Thursday, June 24, 2004

 
Money, it’s a gas/Grab that cash with both hands and make a stash
I've just tried to open a simple checking account at three Hong Kong banks and have found the process akin to trying to join Skull & Bones or the Illumunati. Not that I wasn't warned. A coworker at The Standard had told me she had been asked for four forms of ID when she opened an account here. I've only got two - a passport and a Colorado ID. Oh, and an expired University of Colorado employee ID from a short-lived teaching gig and my Louisville, Colorado public library card, but there's no picture on that one.
What spurred this rash decision to convert my bank from an old pair of shorts in which I was stuffing two forms of Asian currency (Chinese yuan and HK$) and shoving them to the back of a closet for security purposes was a check I'd just received from The Standard. It's not an outrageous amount but it would be a nice start on an account and a way to revive my atrophied ATM skills. And, yes, I need the money.
After waiting in line for about 25 minutes at Bank A (recommended by three out of four expats, the naysayer saying simply "They're scum") and showing the acne-ravaged new accounts clerk my passport to explain why I don't have a HK ID, I was told that I'd need an "Introducer."
"A what?"
"An introducer," she replied. "A person of good standing who has had an account with Bank A for at least a year who will affirm your good character."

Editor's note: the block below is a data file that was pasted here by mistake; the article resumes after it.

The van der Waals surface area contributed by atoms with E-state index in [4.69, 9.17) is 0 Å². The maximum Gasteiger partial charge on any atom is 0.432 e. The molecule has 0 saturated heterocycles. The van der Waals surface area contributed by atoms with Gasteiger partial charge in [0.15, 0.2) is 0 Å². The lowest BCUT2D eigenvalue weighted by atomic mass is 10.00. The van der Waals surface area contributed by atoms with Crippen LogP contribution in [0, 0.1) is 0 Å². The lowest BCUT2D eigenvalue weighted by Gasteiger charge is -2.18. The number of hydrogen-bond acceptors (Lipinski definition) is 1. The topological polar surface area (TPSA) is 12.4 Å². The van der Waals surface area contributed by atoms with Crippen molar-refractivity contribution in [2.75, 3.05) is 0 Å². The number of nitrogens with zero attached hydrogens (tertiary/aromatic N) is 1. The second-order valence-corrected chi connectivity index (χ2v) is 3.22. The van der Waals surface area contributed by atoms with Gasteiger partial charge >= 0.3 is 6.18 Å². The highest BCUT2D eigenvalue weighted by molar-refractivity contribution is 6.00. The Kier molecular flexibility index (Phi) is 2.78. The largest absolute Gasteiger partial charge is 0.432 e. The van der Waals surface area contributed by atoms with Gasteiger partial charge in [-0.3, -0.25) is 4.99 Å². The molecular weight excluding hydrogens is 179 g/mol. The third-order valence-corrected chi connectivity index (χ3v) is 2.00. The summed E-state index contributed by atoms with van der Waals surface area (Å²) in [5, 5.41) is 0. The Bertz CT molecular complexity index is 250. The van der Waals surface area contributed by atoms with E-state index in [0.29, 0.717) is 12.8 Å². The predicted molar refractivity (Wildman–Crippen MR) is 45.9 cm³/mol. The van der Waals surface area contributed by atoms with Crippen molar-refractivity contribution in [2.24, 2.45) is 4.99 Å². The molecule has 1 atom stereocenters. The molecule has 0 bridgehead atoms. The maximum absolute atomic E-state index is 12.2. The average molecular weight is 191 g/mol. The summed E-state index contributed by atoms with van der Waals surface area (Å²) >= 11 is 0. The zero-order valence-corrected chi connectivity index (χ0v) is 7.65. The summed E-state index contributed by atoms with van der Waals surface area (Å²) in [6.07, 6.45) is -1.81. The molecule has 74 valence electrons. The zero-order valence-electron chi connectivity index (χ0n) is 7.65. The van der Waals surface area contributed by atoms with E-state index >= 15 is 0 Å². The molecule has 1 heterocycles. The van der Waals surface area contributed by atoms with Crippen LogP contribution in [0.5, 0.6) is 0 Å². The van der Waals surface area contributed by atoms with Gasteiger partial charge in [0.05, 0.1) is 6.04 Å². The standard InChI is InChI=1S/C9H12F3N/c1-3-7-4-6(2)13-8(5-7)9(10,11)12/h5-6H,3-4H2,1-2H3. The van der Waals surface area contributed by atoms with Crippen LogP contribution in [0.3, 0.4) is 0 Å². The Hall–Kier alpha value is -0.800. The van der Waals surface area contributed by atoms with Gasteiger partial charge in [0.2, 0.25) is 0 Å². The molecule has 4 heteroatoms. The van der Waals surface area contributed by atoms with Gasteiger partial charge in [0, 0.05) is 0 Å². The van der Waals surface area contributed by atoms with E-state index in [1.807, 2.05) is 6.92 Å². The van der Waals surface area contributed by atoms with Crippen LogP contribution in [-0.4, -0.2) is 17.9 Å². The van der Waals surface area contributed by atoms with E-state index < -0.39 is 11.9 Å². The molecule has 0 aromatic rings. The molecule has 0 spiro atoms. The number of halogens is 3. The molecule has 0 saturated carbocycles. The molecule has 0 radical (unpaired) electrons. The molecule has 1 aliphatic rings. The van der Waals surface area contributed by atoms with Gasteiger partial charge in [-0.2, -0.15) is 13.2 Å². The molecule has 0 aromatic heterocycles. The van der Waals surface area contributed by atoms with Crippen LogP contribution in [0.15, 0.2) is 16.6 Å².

"But I'm simply trying to give you money. To. Give. You. Money. Why do I need someone to introduce you do it? Can't I just give it to you?"
Instead she gave me a six page Personal Account Opening Form that included the space for the Introducer to fill out their account number and one for "comments." (I imagined someone like Mrs. Engleman, my 5th grade teacher: "Very bright, but does not perform up to potential. Is a distraction to others.")
There was more items of required information that seemed, shall we say, a bit curious when one is simply trying to open a checking account.
My marital status and education level were two as well as one "for new customers only": "Expected Normal Monthly Activity. Total credits per month, total debits per month, total number of transactions."
Maybe there are people out there who can actually predict and budget their monthly spending habits down to the last 'nth - but they've obviously never been seized with the overwhelming impulse to drop a week's worth of grocery money on a 15-disc box set of Tangled up in Blue Suede: the Dylan-Elvis Sessions or had their budget unexpectedly shot to hell because the transmission dropped out while on the way to the hospital after their child was attacked by a wolf/dog hybrid at 4th grade show and tell.
At Banks B and C I never got as far as the application forms because I don't yet have a Hong Kong ID and/or couldn't produce three months worth of rent and utilities receipts.
"How could I have paid three months worth of rent and utilities without a Hong Kong checking account?" I asked.
This was met with the kind of response that a zen koan might evoke: "What is the sound of one bank account opening when rent is not paid from an account that no one hears at all because it has fallen in the forest." A blank face followed by: "I'm sorry sir, but it's our policy."
So, as it stands I'm back to Bank A searching for an Introducer. Maybe I'll just stand outside collaring random customers, beeseeching them for an introduction to the Dark Mysteries and Enlightened Brotherhood of Hong Kong Banking.




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